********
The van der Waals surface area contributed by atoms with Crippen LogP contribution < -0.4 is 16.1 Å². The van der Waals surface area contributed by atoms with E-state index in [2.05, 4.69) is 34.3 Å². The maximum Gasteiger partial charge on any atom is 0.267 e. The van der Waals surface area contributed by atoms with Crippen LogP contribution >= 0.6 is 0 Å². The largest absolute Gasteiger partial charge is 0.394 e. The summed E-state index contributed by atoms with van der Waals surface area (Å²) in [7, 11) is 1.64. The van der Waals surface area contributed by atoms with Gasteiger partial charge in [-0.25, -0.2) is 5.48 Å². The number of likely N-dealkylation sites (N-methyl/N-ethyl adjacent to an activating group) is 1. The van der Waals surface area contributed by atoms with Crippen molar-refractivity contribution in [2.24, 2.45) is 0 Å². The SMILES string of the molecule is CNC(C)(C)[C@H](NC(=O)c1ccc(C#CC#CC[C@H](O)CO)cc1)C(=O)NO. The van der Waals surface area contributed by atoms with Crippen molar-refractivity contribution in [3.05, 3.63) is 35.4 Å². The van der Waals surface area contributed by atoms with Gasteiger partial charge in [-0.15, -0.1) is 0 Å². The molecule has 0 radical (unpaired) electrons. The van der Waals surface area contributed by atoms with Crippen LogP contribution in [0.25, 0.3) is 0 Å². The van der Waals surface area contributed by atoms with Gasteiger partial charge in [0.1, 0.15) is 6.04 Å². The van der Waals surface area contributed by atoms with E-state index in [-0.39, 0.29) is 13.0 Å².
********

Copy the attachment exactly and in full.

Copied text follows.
The van der Waals surface area contributed by atoms with Crippen LogP contribution < -0.4 is 16.1 Å². The van der Waals surface area contributed by atoms with E-state index in [2.05, 4.69) is 34.3 Å². The maximum Gasteiger partial charge on any atom is 0.267 e. The van der Waals surface area contributed by atoms with Crippen LogP contribution >= 0.6 is 0 Å². The largest absolute Gasteiger partial charge is 0.394 e. The summed E-state index contributed by atoms with van der Waals surface area (Å²) in [7, 11) is 1.64. The van der Waals surface area contributed by atoms with Gasteiger partial charge in [-0.25, -0.2) is 5.48 Å². The number of likely N-dealkylation sites (N-methyl/N-ethyl adjacent to an activating group) is 1. The van der Waals surface area contributed by atoms with Crippen molar-refractivity contribution in [2.24, 2.45) is 0 Å². The SMILES string of the molecule is CNC(C)(C)[C@H](NC(=O)c1ccc(C#CC#CC[C@H](O)CO)cc1)C(=O)NO. The van der Waals surface area contributed by atoms with Crippen molar-refractivity contribution in [3.05, 3.63) is 35.4 Å². The van der Waals surface area contributed by atoms with Gasteiger partial charge in [-0.15, -0.1) is 0 Å². The molecule has 0 radical (unpaired) electrons. The van der Waals surface area contributed by atoms with Crippen LogP contribution in [0.25, 0.3) is 0 Å². The van der Waals surface area contributed by atoms with Gasteiger partial charge in [0.1, 0.15) is 6.04 Å². The van der Waals surface area contributed by atoms with E-state index in [-0.39, 0.29) is 13.0 Å².